Friday, December 26, 2008
MANAUS December 26
December 26--the day after Christmas--I have heard from many of you and am pleased to learn that you have been able to open and read my blog.
Organize, organize, organize. Within the hour we will arrive at the floating dock of Manaus. Charge the camera batteries, apply the sunscreen, secure my identity pass, Visa card, and a small amount of cash.
Outside my window I can see the colorful pilot boats guiding us in. Since breakfast the ship's programs have been preparing us for our land tour of a major Brazilian city with a long list of don'ts. Do not wear your camera around your neck,make sure to carry a water bottle--and, as in all major cities, as we have been warned over and over "Be careful" and especially be alert incrossing streets. The biggest hazard for moving around in this city is traffic--walkers do not have the right of way and cars will not stop for pedestrians.Do not dresss like a tourist, Leave your baseball caps, Hawaiian shirts and logod T shirts and jewelry in the cabin and avoid discussions of politics and religion. Be a good guest.
I will be on a city tour which includes a trip to the the famous opera house. Since I first saw the movie Fitzcarraldo in 1982, the Amazon and this building has always been on my must see list. Last night I watched a part of the movie again,but found it difficult to follow on the small TV screen available in my room.I plan to either buy it or rent it when I return home.I strongly recommended it to all of you--it is a amazing story of one man's crazed obsession to satisfy a dream. Tonignt, if I can stay up long enough I hope to see the Robert DeNiro movie (i nthe auditorium) The Mission, which has been recommended as an accurate portrayal of the early missionary effort in the Amazon basin.
SO THIS IS MANAUS
Manaus is actually located on the Rio Negro (Black River), a tributary of the Amazon, and the river is dark. But what is best about the location is the absence of mosquitos. there is something in the waters of the Rio Negro which is inhospitable to the insect menace.Or so they keep announcing on board ship. Manaus itself is typical of so many Central and South American Countries-- in the downtown area, close to the port,there are shabby buildings,narrow streets,teaming with street vendors, open shops and traffic grid. This is where the peasants and workers come to shop. Since it is a free port I am sure that somewhere not too far from the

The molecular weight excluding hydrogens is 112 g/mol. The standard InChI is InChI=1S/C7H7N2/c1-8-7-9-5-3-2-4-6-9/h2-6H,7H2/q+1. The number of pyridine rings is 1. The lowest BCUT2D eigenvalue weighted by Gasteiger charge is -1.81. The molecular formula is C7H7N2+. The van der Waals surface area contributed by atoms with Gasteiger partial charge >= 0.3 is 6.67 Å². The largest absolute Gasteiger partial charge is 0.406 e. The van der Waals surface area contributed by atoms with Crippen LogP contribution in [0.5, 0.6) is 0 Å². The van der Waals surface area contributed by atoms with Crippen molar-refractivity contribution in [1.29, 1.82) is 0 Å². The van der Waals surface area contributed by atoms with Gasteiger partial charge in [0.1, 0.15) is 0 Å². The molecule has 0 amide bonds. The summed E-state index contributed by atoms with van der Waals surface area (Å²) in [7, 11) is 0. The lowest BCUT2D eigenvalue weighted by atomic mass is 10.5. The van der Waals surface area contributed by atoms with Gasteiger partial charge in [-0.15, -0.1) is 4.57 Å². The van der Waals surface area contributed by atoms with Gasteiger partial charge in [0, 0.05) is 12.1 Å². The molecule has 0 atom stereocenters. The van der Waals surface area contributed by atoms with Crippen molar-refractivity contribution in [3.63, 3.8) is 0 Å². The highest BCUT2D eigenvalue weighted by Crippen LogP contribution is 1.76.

port are the more elegant boutiques and jewelers. As we left the ship we were offered free transportation to two of the more well known cruise port emerald, diamond and gemstone shops It is a city with a large population and there must be many areas with beautiful homes and gardens--but our tour was of the downtown area only--and most port area in the world are shabby and depressing.
Today I learned to pick my battles--the heat and humidity is oppressive and I decided to save my energy by getting off the deliciously air conditioned city tour bus only for those sites which really were important to me. I also know I had to save my legs for the steep climb up the narrow metal stairs to get back on board. The river waters rise and fall during the year--depending on the dry or rainy season...that is the explanation for the floating dock that was imported from Europe. Today the lower deck which is normally used for debarkcation was below the water mark and we had to exit from deck five whick necessitated a precipitous long descent--not the greatest sensation if,like me, you suffer from heights.I made it down, but all afteroon I kept thinking of that horrendous climb back up.
First stop was the opera house--and that was the highlight of the trip, even though it required a long walk through a quaint plaza unfortunatley riddled with the detrius of the previous eve's Christmas celebration. Many of my fellow passengers (we are a really large group of seniors with walkers, canes and wheelchairs)and I opted to stay in the cool and comfortable oppulent concert hall area rather than climb two steep flights of stairs to view the reception room. I passed on the Royal mansion, pictures of which show it to be magnificently decorated--and a small museum of indigenous crafts. But just before we returned to the ship, a photo op turned up at a bridge and a park surrounded by colorfully painted buildings.
Tomorrow I take a river boat cruise to the Meeting of the Waters--where two large rivers join. Now it is off to the dining room for din din.